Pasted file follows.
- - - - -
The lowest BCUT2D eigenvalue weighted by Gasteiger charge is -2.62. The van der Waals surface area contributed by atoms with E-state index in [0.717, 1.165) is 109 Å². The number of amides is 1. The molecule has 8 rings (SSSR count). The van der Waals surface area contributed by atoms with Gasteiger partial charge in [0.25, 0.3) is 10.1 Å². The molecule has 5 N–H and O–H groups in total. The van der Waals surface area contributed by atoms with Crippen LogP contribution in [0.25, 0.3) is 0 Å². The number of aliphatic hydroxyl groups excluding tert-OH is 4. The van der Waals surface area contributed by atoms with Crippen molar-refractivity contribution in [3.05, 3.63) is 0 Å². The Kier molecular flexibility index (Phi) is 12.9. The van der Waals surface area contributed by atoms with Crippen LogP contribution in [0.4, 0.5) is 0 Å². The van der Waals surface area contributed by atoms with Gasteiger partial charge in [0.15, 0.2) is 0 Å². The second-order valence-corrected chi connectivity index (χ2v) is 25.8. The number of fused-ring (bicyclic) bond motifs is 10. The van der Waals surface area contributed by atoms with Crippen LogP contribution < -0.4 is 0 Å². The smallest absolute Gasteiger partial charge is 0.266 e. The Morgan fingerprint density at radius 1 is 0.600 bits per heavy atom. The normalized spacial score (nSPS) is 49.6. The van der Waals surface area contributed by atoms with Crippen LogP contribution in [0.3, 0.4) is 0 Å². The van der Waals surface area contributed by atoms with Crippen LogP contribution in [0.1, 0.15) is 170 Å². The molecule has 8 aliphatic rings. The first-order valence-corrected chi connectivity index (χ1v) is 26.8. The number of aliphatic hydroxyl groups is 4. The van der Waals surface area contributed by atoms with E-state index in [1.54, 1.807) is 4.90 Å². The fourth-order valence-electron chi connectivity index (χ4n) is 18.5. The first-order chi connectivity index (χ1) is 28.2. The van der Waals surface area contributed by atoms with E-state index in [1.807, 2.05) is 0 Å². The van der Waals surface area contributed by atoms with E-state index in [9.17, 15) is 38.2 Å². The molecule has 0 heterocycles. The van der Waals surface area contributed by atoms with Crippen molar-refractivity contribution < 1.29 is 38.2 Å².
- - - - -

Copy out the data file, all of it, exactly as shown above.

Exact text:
The lowest BCUT2D eigenvalue weighted by Gasteiger charge is -2.62. The van der Waals surface area contributed by atoms with E-state index in [0.717, 1.165) is 109 Å². The number of amides is 1. The molecule has 8 rings (SSSR count). The van der Waals surface area contributed by atoms with Gasteiger partial charge in [0.25, 0.3) is 10.1 Å². The molecule has 5 N–H and O–H groups in total. The van der Waals surface area contributed by atoms with Crippen LogP contribution in [0.25, 0.3) is 0 Å². The number of aliphatic hydroxyl groups excluding tert-OH is 4. The van der Waals surface area contributed by atoms with Crippen molar-refractivity contribution in [3.05, 3.63) is 0 Å². The Kier molecular flexibility index (Phi) is 12.9. The van der Waals surface area contributed by atoms with Crippen LogP contribution in [0.4, 0.5) is 0 Å². The van der Waals surface area contributed by atoms with Gasteiger partial charge in [0.15, 0.2) is 0 Å². The second-order valence-corrected chi connectivity index (χ2v) is 25.8. The number of fused-ring (bicyclic) bond motifs is 10. The van der Waals surface area contributed by atoms with Crippen LogP contribution < -0.4 is 0 Å². The smallest absolute Gasteiger partial charge is 0.266 e. The Morgan fingerprint density at radius 1 is 0.600 bits per heavy atom. The normalized spacial score (nSPS) is 49.6. The van der Waals surface area contributed by atoms with Crippen LogP contribution in [0.3, 0.4) is 0 Å². The van der Waals surface area contributed by atoms with Crippen LogP contribution in [0.1, 0.15) is 170 Å². The molecule has 8 aliphatic rings. The first-order valence-corrected chi connectivity index (χ1v) is 26.8. The number of aliphatic hydroxyl groups is 4. The van der Waals surface area contributed by atoms with E-state index in [1.54, 1.807) is 4.90 Å². The fourth-order valence-electron chi connectivity index (χ4n) is 18.5. The first-order chi connectivity index (χ1) is 28.2. The van der Waals surface area contributed by atoms with E-state index in [1.807, 2.05) is 0 Å². The van der Waals surface area contributed by atoms with E-state index in [9.17, 15) is 38.2 Å². The molecule has 0 heterocycles. The van der Waals surface area contributed by atoms with Crippen molar-refractivity contribution < 1.29 is 38.2 Å².